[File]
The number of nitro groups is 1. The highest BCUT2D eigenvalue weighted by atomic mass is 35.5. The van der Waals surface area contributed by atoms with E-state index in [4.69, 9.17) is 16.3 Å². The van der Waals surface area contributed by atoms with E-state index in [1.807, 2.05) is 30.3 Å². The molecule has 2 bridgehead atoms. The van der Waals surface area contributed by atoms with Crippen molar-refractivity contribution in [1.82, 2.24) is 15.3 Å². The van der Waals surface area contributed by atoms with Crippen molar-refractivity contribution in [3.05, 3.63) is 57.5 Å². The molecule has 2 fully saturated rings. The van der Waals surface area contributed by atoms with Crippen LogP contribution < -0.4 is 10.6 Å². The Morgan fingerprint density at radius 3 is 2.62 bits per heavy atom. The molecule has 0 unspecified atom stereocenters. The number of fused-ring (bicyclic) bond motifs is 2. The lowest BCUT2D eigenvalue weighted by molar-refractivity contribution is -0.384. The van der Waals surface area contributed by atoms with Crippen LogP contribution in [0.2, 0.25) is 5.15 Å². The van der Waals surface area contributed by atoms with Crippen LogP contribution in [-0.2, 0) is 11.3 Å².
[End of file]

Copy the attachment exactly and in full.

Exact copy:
The number of nitro groups is 1. The highest BCUT2D eigenvalue weighted by atomic mass is 35.5. The van der Waals surface area contributed by atoms with E-state index in [4.69, 9.17) is 16.3 Å². The van der Waals surface area contributed by atoms with E-state index in [1.807, 2.05) is 30.3 Å². The molecule has 2 bridgehead atoms. The van der Waals surface area contributed by atoms with Crippen molar-refractivity contribution in [1.82, 2.24) is 15.3 Å². The van der Waals surface area contributed by atoms with Crippen molar-refractivity contribution in [3.05, 3.63) is 57.5 Å². The molecule has 2 fully saturated rings. The van der Waals surface area contributed by atoms with Crippen LogP contribution < -0.4 is 10.6 Å². The Morgan fingerprint density at radius 3 is 2.62 bits per heavy atom. The molecule has 0 unspecified atom stereocenters. The number of fused-ring (bicyclic) bond motifs is 2. The lowest BCUT2D eigenvalue weighted by molar-refractivity contribution is -0.384. The van der Waals surface area contributed by atoms with Crippen LogP contribution in [0.2, 0.25) is 5.15 Å². The van der Waals surface area contributed by atoms with Crippen LogP contribution in [-0.2, 0) is 11.3 Å².